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FEATURE STORY
 
The Alliance Advocates Relief from Regulatory Burden to Improve Patient Care
 
In July, the House Ways and Means Health Subcommittee announced a new initiative aimed at delivering relief from regulations and mandates under the Medicare program that stand in the way of delivering better care for Medicare beneficiaries. Under the multi-stage Medicare Red Tape Relief Initiative, the Committee is seeking to identify opportunities to reduce legislative and regulatory burdens on Medicare providers.

Under the first stage, the Committee asked for feedback regarding:
  • How Congress can deliver statutory relief from the mandates established in law through legislative authority, and
  • How Congress can work with Health and Human Services (HHS), and Centers for Medicare and Medicaid Services (CMS) Administrator Seema Verma to deliver regulatory relief through administrative action.
The Alliance of Specialty Medicine has been active in identifying burden and recommending solutions to provide relief from mandates facing specialists, not only in the Medicare program but also across federal health care programs more broadly. In response to this call for feedback, the Alliance prepared 11 submissions addressing burdens established under both regulatory and statutory mandates. These addressed the following topics, listed in priority order:
  • Medicare Access and CHIP Reauthorization Act of 2015 (MACRA) Transition Policies
  • Sunset Quality Programs - Physician Quality Reporting System (PQRS), Electronic Health Record (EHR) Incentive Program, and Value-Based Payment Modifier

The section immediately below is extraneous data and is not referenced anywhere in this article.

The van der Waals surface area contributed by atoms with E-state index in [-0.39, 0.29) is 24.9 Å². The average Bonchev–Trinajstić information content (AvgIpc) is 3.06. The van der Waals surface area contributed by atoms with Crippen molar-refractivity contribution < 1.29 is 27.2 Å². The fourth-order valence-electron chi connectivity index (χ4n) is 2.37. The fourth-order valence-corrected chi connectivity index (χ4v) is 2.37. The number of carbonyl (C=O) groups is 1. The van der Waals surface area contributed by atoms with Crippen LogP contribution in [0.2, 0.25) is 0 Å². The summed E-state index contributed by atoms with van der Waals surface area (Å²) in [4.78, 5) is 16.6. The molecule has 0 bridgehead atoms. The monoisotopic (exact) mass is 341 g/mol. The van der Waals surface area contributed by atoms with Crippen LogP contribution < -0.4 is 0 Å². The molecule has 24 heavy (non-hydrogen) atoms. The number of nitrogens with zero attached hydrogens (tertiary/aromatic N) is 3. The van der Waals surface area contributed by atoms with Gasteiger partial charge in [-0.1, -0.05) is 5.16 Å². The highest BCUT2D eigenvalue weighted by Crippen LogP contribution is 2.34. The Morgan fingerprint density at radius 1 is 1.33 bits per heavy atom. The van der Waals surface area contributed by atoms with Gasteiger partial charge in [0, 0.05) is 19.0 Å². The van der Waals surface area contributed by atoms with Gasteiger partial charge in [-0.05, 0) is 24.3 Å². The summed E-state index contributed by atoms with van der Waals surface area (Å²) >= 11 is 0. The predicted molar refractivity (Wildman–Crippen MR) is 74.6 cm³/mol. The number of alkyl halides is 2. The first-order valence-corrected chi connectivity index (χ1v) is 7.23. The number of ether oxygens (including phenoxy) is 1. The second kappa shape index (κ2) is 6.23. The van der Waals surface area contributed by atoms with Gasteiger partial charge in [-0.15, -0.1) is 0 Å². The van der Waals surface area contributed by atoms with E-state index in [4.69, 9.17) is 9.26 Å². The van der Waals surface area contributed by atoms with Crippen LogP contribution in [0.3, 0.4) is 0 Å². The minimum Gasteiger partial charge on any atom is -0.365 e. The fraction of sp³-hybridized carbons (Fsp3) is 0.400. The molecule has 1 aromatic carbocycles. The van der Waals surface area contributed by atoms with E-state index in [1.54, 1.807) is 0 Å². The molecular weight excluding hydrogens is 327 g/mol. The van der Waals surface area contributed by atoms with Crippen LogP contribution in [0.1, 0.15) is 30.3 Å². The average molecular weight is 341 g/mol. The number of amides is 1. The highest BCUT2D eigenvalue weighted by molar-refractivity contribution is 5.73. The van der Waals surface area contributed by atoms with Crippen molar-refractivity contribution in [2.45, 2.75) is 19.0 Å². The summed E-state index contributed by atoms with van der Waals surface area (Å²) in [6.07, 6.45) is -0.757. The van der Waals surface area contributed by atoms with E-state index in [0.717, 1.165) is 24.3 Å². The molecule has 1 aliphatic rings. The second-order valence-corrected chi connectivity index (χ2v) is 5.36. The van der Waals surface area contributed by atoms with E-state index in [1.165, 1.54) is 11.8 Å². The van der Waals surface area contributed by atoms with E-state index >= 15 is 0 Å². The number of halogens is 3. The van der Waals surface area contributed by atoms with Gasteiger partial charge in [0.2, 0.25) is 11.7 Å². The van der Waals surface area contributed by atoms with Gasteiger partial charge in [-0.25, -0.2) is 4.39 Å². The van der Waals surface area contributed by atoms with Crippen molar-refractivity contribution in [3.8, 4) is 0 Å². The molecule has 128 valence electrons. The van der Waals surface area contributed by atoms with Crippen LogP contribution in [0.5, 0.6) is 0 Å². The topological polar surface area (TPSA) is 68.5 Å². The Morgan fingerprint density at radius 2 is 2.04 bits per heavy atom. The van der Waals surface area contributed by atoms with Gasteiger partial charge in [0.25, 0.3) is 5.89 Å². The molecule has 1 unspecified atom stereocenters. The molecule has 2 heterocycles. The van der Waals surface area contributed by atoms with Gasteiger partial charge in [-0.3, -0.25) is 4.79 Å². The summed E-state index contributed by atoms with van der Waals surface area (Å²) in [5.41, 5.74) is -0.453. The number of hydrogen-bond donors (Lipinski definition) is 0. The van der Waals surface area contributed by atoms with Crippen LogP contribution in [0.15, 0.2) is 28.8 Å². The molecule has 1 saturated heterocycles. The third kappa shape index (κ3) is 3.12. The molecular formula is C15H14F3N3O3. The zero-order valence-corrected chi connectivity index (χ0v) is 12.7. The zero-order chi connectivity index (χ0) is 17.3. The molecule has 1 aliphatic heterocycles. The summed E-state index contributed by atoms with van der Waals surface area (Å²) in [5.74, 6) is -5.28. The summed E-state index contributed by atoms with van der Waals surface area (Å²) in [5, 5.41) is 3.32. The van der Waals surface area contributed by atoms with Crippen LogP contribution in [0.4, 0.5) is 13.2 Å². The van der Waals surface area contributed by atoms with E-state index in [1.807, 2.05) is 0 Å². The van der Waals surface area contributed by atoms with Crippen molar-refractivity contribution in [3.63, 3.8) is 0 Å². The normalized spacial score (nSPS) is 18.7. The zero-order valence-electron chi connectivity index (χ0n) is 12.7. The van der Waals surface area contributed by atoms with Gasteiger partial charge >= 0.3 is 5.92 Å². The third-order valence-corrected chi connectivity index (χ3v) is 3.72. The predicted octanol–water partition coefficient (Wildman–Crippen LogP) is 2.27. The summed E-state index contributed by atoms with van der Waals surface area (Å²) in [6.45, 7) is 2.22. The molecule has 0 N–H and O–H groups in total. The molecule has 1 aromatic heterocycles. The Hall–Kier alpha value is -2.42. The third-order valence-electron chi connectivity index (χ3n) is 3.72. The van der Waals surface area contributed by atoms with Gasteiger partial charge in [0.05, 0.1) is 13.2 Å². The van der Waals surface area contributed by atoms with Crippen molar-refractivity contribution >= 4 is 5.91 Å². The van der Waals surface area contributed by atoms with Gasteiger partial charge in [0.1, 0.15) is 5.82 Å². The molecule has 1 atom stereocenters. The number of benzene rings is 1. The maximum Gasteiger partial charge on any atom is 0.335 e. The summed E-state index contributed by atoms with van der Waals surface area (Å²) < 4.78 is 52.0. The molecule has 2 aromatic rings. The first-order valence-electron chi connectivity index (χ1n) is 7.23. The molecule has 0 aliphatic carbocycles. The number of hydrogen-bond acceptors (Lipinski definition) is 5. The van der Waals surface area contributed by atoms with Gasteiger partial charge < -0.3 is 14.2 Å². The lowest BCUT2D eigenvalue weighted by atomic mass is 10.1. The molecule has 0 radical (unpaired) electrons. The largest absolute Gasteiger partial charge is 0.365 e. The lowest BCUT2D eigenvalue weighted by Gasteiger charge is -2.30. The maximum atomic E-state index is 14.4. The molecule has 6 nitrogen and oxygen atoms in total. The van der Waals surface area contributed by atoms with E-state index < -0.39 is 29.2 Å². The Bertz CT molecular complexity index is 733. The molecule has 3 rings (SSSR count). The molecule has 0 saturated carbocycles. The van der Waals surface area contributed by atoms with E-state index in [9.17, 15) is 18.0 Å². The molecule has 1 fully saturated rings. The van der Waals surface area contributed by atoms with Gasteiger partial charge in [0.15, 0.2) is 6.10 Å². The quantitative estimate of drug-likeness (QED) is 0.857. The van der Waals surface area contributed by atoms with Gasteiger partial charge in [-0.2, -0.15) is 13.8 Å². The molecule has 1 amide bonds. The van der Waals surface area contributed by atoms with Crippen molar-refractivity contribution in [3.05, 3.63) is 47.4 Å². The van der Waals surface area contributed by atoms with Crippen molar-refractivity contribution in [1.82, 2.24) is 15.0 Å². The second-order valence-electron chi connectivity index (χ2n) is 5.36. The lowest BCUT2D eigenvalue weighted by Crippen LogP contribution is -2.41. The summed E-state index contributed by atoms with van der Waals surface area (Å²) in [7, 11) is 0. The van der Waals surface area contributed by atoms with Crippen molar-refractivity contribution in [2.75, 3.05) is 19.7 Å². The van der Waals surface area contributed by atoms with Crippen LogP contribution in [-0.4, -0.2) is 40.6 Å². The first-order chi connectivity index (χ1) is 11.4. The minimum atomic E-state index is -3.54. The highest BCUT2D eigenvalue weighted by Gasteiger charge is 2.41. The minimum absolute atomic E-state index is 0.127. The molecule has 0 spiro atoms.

• Drug Compounding
  • Prior Authorization
  • MIPS Adjustments to Part B Drugs
  • Delaying 2015 Edition Certified Electronic Health Record Technology
  • Imaging Appropriate Use Criteria (AUC) Program
  • Narrow Networks
  • Program Integrity Initiatives
  • Two Midnights Rule
  • MIPS Virtual Groups
These submissions are focused on Medicare requirements that have a significant and often disproportionate impact on specialists and subspecialists. For example, several of the submissions address requirements that affect physician payment under the Merit-Based Incentive Payment System (MIPS), which was established under MACRA. In its submissions, the Alliance called on Congress to provide greater flexibility to the Secretary regarding MIPS scoring to ease the transition to MIPS, ensure that MIPS payment adjustments do not apply to Part B drugs, prevent the application of inappropriate standards regarding the use of certified EHR technology, and increase flexibility in determining which clinicians and groups can align to form Virtual Groups for MIPS reporting. These changes would increase CMS’ ability to accurately assess clinicians and adjust payments on the care they deliver.

The Alliance also sought relief from burdensome programs, given the need to focus on preparation for MIPS. For example, the Alliance requested relief from penalties under legacy physician reporting and quality programs, including PQRS, the EHR Incentive Program, and the Value-Based Payment Modifier. The Alliance also requested that Congress terminate the Imaging Appropriate Use Criteria (AUC) Program, which is excessively burdensome and duplicative of MIPS in seeking to promote high quality, efficient care.